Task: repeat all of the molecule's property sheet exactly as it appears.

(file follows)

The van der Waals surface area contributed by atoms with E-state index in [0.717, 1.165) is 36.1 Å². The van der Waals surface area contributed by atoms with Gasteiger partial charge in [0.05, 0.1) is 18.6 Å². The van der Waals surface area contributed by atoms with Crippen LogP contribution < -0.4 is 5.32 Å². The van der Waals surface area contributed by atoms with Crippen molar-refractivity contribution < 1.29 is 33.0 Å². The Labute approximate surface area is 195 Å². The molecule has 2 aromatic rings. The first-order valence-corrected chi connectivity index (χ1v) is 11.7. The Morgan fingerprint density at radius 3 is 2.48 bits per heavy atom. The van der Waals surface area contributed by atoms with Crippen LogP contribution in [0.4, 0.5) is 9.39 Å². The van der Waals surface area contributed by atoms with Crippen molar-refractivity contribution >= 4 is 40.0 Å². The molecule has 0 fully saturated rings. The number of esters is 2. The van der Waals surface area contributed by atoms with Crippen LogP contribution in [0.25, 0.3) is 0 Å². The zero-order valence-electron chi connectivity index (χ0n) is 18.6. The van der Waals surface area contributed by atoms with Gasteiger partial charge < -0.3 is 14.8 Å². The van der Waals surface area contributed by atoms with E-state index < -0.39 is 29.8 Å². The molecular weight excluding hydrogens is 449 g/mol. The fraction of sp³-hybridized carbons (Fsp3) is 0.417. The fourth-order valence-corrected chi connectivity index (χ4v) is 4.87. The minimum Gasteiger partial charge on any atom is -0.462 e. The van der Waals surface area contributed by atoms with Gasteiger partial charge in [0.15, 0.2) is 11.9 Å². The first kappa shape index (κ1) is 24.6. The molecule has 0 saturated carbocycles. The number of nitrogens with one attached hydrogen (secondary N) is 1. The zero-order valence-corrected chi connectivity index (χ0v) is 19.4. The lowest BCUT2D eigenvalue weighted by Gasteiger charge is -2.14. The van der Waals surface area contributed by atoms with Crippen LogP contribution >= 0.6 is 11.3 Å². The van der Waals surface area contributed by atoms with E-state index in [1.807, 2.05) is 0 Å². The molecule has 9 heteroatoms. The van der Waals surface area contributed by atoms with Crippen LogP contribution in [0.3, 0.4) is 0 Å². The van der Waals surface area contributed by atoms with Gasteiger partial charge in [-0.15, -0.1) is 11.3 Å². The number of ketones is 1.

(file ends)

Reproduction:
The van der Waals surface area contributed by atoms with E-state index in [0.717, 1.165) is 36.1 Å². The van der Waals surface area contributed by atoms with Gasteiger partial charge in [0.05, 0.1) is 18.6 Å². The van der Waals surface area contributed by atoms with Crippen LogP contribution < -0.4 is 5.32 Å². The van der Waals surface area contributed by atoms with Crippen molar-refractivity contribution < 1.29 is 33.0 Å². The Labute approximate surface area is 195 Å². The molecule has 2 aromatic rings. The first-order valence-corrected chi connectivity index (χ1v) is 11.7. The Morgan fingerprint density at radius 3 is 2.48 bits per heavy atom. The van der Waals surface area contributed by atoms with Crippen LogP contribution in [0.4, 0.5) is 9.39 Å². The van der Waals surface area contributed by atoms with Crippen molar-refractivity contribution >= 4 is 40.0 Å². The molecule has 0 fully saturated rings. The number of esters is 2. The van der Waals surface area contributed by atoms with Crippen LogP contribution in [0.25, 0.3) is 0 Å². The zero-order valence-electron chi connectivity index (χ0n) is 18.6. The van der Waals surface area contributed by atoms with Gasteiger partial charge < -0.3 is 14.8 Å². The van der Waals surface area contributed by atoms with E-state index < -0.39 is 29.8 Å². The molecular weight excluding hydrogens is 449 g/mol. The fraction of sp³-hybridized carbons (Fsp3) is 0.417. The fourth-order valence-corrected chi connectivity index (χ4v) is 4.87. The minimum Gasteiger partial charge on any atom is -0.462 e. The van der Waals surface area contributed by atoms with Gasteiger partial charge in [0.15, 0.2) is 11.9 Å². The first kappa shape index (κ1) is 24.6. The molecule has 0 saturated carbocycles. The number of nitrogens with one attached hydrogen (secondary N) is 1. The zero-order valence-corrected chi connectivity index (χ0v) is 19.4. The lowest BCUT2D eigenvalue weighted by Gasteiger charge is -2.14. The van der Waals surface area contributed by atoms with Crippen LogP contribution >= 0.6 is 11.3 Å². The van der Waals surface area contributed by atoms with E-state index in [1.807, 2.05) is 0 Å². The molecule has 9 heteroatoms. The van der Waals surface area contributed by atoms with Crippen LogP contribution in [0.3, 0.4) is 0 Å². The van der Waals surface area contributed by atoms with Gasteiger partial charge in [-0.15, -0.1) is 11.3 Å². The number of ketones is 1.